PBS delves into the lives of 'Country Boys'


Published: Sunday, January 8, 2006 at 6:01 a.m.
Last Modified: Saturday, January 7, 2006 at 10:15 p.m.
TV doesn't have much time for members of the struggling underclass, unless it's to mock them or wallow in their miseries.
''Country Boys'' most assuredly does neither, preferring to spend six hours profiling Cody Perkins and Chris Johnson, two teenage boys coming of age in Eastern Kentucky's Appalachian hills.
On three consecutive nights, this film portrait follows Cody and Chris from ages 15 to 18 as they struggle to overcome their obstacles - poverty, family dysfunction and self-doubt - in this forgotten corner of rural America.
Cody, an orphan, lives with his former step-grandmother (whose daughter was the fourth wife of Cody's seven-times-wed father). Chris lives in a run-down trailer with his mother, a high school dropout who cleans hotel rooms for a living, and his alcoholic father.
Filmed between 1999 and 2002 by David Sutherland (director of the epic documentary series ''The Farmer's Wife''), ''Country Boys'' begins as Chris and Cody enroll in the David School, an alternative high school for troubled teens.
Toward the end of the film, as graduation time nears, the lives of the two boys have taken different turns.
But in an early scene, the challenges weighing upon both of them are summed up by Chris when he tells a friend, ''My 100 percent is like 50 percent to most people.''
A co-production of ''Frontline,'' Independent Television Service and David Sutherland Productions, ''Country Boys'' airs Monday, Tuesday and Wednesday at 9 p.m. on PBS.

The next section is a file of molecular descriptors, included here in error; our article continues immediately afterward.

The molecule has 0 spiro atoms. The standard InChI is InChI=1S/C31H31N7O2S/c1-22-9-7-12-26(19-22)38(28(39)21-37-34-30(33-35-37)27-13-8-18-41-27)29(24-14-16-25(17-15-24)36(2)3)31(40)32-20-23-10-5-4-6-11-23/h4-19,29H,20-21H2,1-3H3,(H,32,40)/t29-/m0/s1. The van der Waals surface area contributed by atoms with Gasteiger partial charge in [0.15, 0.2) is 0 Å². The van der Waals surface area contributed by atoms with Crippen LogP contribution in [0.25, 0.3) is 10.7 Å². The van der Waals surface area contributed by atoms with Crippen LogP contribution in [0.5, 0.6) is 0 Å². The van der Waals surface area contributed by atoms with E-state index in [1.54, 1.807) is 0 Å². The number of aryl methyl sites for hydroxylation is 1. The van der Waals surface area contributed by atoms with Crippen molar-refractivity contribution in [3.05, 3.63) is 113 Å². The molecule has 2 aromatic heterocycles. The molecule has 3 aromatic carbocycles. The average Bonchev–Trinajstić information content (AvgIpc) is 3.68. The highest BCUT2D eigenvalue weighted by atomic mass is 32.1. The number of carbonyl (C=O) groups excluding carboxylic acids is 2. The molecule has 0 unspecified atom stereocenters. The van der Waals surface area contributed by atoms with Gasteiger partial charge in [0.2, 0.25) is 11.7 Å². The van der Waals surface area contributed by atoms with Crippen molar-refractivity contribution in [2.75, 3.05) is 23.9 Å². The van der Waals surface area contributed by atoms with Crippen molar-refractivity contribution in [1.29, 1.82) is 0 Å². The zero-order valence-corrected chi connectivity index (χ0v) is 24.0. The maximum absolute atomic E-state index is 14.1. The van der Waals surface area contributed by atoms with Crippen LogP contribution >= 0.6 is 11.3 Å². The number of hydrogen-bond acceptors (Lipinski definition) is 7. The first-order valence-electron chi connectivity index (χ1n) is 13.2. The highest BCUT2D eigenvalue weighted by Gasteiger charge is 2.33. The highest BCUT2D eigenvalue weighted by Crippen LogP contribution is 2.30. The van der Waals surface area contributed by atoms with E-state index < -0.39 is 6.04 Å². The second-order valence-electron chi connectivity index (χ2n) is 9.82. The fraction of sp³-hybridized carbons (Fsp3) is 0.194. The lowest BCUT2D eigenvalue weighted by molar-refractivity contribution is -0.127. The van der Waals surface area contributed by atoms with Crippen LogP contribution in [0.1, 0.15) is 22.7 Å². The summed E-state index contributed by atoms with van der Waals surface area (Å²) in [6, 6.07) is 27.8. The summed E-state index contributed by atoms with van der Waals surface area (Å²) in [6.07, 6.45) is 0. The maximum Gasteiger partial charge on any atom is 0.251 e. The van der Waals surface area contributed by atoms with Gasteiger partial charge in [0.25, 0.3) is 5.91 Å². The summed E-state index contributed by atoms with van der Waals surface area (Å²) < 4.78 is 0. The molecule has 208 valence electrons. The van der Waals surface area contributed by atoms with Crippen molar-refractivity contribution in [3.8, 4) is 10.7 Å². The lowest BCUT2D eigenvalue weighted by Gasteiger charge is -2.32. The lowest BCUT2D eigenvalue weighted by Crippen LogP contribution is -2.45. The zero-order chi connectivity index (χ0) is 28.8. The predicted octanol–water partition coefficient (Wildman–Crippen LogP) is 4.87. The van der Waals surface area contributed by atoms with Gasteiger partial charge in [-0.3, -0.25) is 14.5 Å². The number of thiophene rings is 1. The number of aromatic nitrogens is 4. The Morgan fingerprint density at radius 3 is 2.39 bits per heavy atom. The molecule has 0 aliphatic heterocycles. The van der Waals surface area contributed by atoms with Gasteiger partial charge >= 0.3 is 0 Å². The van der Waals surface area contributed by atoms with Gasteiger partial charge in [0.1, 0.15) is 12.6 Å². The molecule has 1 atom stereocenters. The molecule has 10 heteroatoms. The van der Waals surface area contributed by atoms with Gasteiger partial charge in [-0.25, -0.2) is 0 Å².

Other shows to look out for:
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    On this new romantic sitcom, relationship advice takes center stage for Emily, as she compiles her reasons why and why not to jump in. Of course, any reasonable woman keeps consultants close by. For Emily, they are Josh (Khary Payton), a gay chum who works at a healing teashop called Chi for Two, and Reilly (Nadia Dajani), a self-proclaimed nonconformist who is unattached and unemployed.
    Graham (''Scrubs,'' ''Boogie Nights'') brings spark and spunk to this new show, which, based on the novel of the same name, premieres 9 p.m. Monday on ABC.
  • ''NOVA scienceNOW'' rings in 2006 with a roundup of some of the past year's groundbreaking discoveries and advances in science.
    Among the topics covered on this edition of the quarterly PBS magazine: Is there really a 10th planet? Can you make embryonic stem cells without an embryo? Will there be a flu pandemic? Can you make meat in a lab? And does global warming cause more intense hurricanes?
    All that, plus exploding toads in Germany and studies on cell-phone use while driving (which slows a normal 30-year-old driver's reaction time to that of a 70- to 80-year-old).
    With the witty and knowledgeable Robert Krulwich as host, this hourlong program premieres 8 p.m. Tuesday.
  • If the riders are lucky, they stay mounted for eight seconds. If not, they bite the dust. This is no bull: Professional bull-riding is the fastest-growing professional sport in America, according to one study, with a fan base of 16 million.
    Now cable's TLC goes along for the ride on a yearlong pro tour, as rivals battle one another and their bovine combatants to win a million-dollar prize and a championship title.
    ''Beyond the Bull'' spotlights three riders as they compete, balancing their sport with families and careers while they master their own fears. The 10-part series premieres 9 p.m. Tuesday.
  • No one can be hustled unless they're greedy enough to deserve it. Or at least that's what the charming gang of five insists on ''Hustle,'' a slick, stylish 18-episode comedy-drama premiering 10 p.m. Saturday on AMC.
    Based in London, this professional family of con artists is led by Mickey ''Bricks'' Stone (Adrian Lester), while serving as his mentor is American emigre Albert Stroller (former ''Man from U.N.C.L.E.'' Robert Vaughn).
    Marc Warren, Robert Glenister and dishy Jaime Murray round out the crew, which stays busy devising intricate stings to swindle their morally corrupt ''marks.'' Don't cheat yourself out of this delightful new series.
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